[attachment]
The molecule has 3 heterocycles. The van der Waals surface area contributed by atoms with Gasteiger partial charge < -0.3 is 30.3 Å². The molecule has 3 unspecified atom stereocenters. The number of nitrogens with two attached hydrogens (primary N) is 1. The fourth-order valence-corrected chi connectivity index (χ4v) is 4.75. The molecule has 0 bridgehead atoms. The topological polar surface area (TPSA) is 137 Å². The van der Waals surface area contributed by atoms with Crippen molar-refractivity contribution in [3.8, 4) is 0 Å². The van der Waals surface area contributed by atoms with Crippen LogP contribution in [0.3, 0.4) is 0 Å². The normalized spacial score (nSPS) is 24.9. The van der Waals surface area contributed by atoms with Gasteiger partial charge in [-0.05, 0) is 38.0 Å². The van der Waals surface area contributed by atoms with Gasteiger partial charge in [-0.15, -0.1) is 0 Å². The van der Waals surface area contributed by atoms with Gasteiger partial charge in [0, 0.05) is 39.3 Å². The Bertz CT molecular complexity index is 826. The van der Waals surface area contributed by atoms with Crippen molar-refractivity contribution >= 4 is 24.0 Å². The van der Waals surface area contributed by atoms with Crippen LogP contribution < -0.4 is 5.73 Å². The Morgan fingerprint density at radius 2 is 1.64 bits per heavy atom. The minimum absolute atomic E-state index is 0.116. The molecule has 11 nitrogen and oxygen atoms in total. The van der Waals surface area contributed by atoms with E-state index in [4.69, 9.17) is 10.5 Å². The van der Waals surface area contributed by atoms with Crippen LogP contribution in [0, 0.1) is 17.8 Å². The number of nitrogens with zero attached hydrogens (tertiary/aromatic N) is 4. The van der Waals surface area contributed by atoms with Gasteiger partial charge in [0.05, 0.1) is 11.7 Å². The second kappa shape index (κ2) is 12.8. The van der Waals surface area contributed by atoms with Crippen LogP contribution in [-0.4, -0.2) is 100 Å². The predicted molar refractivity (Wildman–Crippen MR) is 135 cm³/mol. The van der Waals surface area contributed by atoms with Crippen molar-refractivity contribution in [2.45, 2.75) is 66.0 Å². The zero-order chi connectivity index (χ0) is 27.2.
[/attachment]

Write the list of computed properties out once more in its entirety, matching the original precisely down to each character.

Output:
The molecule has 3 heterocycles. The van der Waals surface area contributed by atoms with Gasteiger partial charge < -0.3 is 30.3 Å². The molecule has 3 unspecified atom stereocenters. The number of nitrogens with two attached hydrogens (primary N) is 1. The fourth-order valence-corrected chi connectivity index (χ4v) is 4.75. The molecule has 0 bridgehead atoms. The topological polar surface area (TPSA) is 137 Å². The van der Waals surface area contributed by atoms with Crippen molar-refractivity contribution in [3.8, 4) is 0 Å². The van der Waals surface area contributed by atoms with Crippen LogP contribution in [0.3, 0.4) is 0 Å². The normalized spacial score (nSPS) is 24.9. The van der Waals surface area contributed by atoms with Gasteiger partial charge in [-0.05, 0) is 38.0 Å². The van der Waals surface area contributed by atoms with Gasteiger partial charge in [-0.15, -0.1) is 0 Å². The van der Waals surface area contributed by atoms with Gasteiger partial charge in [0, 0.05) is 39.3 Å². The Bertz CT molecular complexity index is 826. The van der Waals surface area contributed by atoms with Crippen molar-refractivity contribution >= 4 is 24.0 Å². The van der Waals surface area contributed by atoms with Crippen LogP contribution < -0.4 is 5.73 Å². The Morgan fingerprint density at radius 2 is 1.64 bits per heavy atom. The minimum absolute atomic E-state index is 0.116. The molecule has 11 nitrogen and oxygen atoms in total. The van der Waals surface area contributed by atoms with E-state index in [4.69, 9.17) is 10.5 Å². The van der Waals surface area contributed by atoms with Crippen LogP contribution in [0, 0.1) is 17.8 Å². The number of nitrogens with zero attached hydrogens (tertiary/aromatic N) is 4. The van der Waals surface area contributed by atoms with Gasteiger partial charge in [0.05, 0.1) is 11.7 Å². The second kappa shape index (κ2) is 12.8. The van der Waals surface area contributed by atoms with Crippen LogP contribution in [-0.4, -0.2) is 100 Å². The predicted molar refractivity (Wildman–Crippen MR) is 135 cm³/mol. The van der Waals surface area contributed by atoms with Crippen molar-refractivity contribution in [2.45, 2.75) is 66.0 Å². The zero-order chi connectivity index (χ0) is 27.2.